The Learning Enhanced Watershed Assessment System (LEWAS) is a unique real-time water and weather monitoring system that has been developed as a result of several NSF grants (examples: NSF/DLR; NSF/TUES; NSF/REU Site) to enhance water sustainability education and research at Virginia Tech. LEWAS is installed at the outlet of Webb Branch on the VT campus just off of West Campus Drive, downstream of the Perry Street Parking lots and just upstream of the Duck Pond. LEWAS has sensors to measure water quality and quantity data including flow rate, depth, pH, dissolved oxygen, conductivity, and temperature. This data can be used as an indicator of stream health for an on-campus impaired stream in real-time. In addition, weather parameters (temperature, barometric pressure, relative humidity and precipitation) are measured at the LEWAS outdoor site. In the future, all of these environmental parameters will be accessable to remote users in real-time through a web-based interface for education and research. LEWAS is solar powered and uses the campus wireless network through a high-gain antenna to transmit data to remote clients in real-time.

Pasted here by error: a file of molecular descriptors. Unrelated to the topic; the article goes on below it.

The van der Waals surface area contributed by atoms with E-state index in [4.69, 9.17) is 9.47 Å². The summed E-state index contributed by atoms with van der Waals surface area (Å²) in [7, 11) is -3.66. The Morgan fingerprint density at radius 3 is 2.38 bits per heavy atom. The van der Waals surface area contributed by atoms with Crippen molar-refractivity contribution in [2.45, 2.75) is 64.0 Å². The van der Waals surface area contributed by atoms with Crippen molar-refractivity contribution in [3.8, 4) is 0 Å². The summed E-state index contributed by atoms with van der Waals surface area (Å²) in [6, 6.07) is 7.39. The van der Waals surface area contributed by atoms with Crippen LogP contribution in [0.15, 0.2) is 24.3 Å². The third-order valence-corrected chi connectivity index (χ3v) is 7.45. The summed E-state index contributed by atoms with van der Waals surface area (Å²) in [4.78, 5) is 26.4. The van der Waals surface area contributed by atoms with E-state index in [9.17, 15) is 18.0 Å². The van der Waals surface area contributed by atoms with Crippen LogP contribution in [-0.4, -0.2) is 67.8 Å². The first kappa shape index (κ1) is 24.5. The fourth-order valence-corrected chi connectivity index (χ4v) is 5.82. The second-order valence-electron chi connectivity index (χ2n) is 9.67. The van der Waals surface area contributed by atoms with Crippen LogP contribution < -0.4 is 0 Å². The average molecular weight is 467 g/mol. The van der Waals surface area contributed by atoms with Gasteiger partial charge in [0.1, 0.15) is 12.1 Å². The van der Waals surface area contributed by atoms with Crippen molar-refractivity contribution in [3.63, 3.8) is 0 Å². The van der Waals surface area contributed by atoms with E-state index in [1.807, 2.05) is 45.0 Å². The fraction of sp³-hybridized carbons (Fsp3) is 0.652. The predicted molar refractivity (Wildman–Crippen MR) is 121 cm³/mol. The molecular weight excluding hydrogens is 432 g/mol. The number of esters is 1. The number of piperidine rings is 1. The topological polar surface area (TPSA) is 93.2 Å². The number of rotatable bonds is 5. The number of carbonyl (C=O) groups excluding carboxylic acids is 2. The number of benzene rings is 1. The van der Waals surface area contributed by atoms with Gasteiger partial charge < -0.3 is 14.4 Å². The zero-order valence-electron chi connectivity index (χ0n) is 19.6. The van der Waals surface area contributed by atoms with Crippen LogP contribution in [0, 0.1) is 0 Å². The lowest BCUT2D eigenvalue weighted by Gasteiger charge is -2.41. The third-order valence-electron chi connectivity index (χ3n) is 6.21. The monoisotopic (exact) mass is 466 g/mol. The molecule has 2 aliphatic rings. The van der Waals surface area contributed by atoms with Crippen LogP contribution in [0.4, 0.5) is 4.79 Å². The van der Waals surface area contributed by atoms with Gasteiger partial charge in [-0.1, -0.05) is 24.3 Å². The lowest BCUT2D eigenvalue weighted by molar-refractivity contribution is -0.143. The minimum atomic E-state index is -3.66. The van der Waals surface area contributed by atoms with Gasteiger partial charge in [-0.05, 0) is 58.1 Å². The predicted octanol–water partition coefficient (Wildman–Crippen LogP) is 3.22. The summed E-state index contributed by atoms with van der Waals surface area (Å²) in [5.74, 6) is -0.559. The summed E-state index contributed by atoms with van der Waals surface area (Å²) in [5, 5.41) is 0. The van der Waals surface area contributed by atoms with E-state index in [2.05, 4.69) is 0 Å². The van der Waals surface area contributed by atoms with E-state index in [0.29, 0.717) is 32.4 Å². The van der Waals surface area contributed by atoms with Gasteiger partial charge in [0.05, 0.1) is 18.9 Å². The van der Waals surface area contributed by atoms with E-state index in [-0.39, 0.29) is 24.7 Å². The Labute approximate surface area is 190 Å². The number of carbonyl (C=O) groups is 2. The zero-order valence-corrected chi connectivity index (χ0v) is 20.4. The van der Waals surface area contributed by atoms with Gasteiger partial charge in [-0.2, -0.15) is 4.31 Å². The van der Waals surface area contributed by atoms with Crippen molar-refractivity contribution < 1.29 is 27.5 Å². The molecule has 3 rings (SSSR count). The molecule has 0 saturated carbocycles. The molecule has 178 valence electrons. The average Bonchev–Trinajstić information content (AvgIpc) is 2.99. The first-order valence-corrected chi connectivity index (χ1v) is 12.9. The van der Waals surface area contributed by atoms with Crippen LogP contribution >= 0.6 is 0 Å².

LEWAS Flow Diagram: The battery backed solar system powers six sensors. Python program on a Raspberry Pi collect and parse the data received from the sensors and transmit it through the campus wireless network to a database.
- The LEWAS Research Lab Team
Construction Site Runoff
Developing case studies is not an easy job. Water quality and quantity are effected by rain events which calls for immediate action by team members. This picture was taken late one evening by Todd Aronhalt.
A few oil sheens were found in the stream just this past week. The LEWAS site is located downstream from mostly impervious development and road pavement. These oil sheens could be from motor oil runoff after rain events.